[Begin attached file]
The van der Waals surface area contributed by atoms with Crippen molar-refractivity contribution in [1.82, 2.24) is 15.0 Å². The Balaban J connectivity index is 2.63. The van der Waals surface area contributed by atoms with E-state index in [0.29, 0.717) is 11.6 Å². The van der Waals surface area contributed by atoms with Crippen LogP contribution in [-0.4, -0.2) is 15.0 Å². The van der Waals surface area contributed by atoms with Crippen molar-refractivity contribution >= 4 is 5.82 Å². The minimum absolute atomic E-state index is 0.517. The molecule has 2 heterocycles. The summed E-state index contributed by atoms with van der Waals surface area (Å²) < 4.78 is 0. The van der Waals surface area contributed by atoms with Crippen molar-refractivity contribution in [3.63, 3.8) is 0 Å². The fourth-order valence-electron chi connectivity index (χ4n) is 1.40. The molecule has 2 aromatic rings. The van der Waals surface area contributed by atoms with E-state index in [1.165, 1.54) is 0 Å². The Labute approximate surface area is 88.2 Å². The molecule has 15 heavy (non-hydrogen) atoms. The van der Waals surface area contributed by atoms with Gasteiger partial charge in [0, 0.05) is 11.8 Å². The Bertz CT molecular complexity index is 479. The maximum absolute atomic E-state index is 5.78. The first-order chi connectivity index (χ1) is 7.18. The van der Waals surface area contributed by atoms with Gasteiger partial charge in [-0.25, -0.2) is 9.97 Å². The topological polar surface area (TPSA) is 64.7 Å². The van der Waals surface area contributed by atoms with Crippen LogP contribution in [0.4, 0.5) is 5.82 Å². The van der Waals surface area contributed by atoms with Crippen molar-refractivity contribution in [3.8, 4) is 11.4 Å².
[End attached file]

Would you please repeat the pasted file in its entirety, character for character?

The van der Waals surface area contributed by atoms with Crippen molar-refractivity contribution in [1.82, 2.24) is 15.0 Å². The Balaban J connectivity index is 2.63. The van der Waals surface area contributed by atoms with E-state index in [0.29, 0.717) is 11.6 Å². The van der Waals surface area contributed by atoms with Crippen LogP contribution in [-0.4, -0.2) is 15.0 Å². The van der Waals surface area contributed by atoms with Crippen molar-refractivity contribution >= 4 is 5.82 Å². The minimum absolute atomic E-state index is 0.517. The molecule has 2 heterocycles. The summed E-state index contributed by atoms with van der Waals surface area (Å²) < 4.78 is 0. The van der Waals surface area contributed by atoms with Crippen molar-refractivity contribution in [3.63, 3.8) is 0 Å². The fourth-order valence-electron chi connectivity index (χ4n) is 1.40. The molecule has 2 aromatic rings. The van der Waals surface area contributed by atoms with E-state index in [1.165, 1.54) is 0 Å². The Labute approximate surface area is 88.2 Å². The molecule has 15 heavy (non-hydrogen) atoms. The van der Waals surface area contributed by atoms with Gasteiger partial charge in [0, 0.05) is 11.8 Å². The Bertz CT molecular complexity index is 479. The maximum absolute atomic E-state index is 5.78. The first-order chi connectivity index (χ1) is 7.18. The van der Waals surface area contributed by atoms with Gasteiger partial charge in [-0.25, -0.2) is 9.97 Å². The topological polar surface area (TPSA) is 64.7 Å². The van der Waals surface area contributed by atoms with Crippen LogP contribution in [0.4, 0.5) is 5.82 Å². The van der Waals surface area contributed by atoms with Crippen molar-refractivity contribution in [3.8, 4) is 11.4 Å².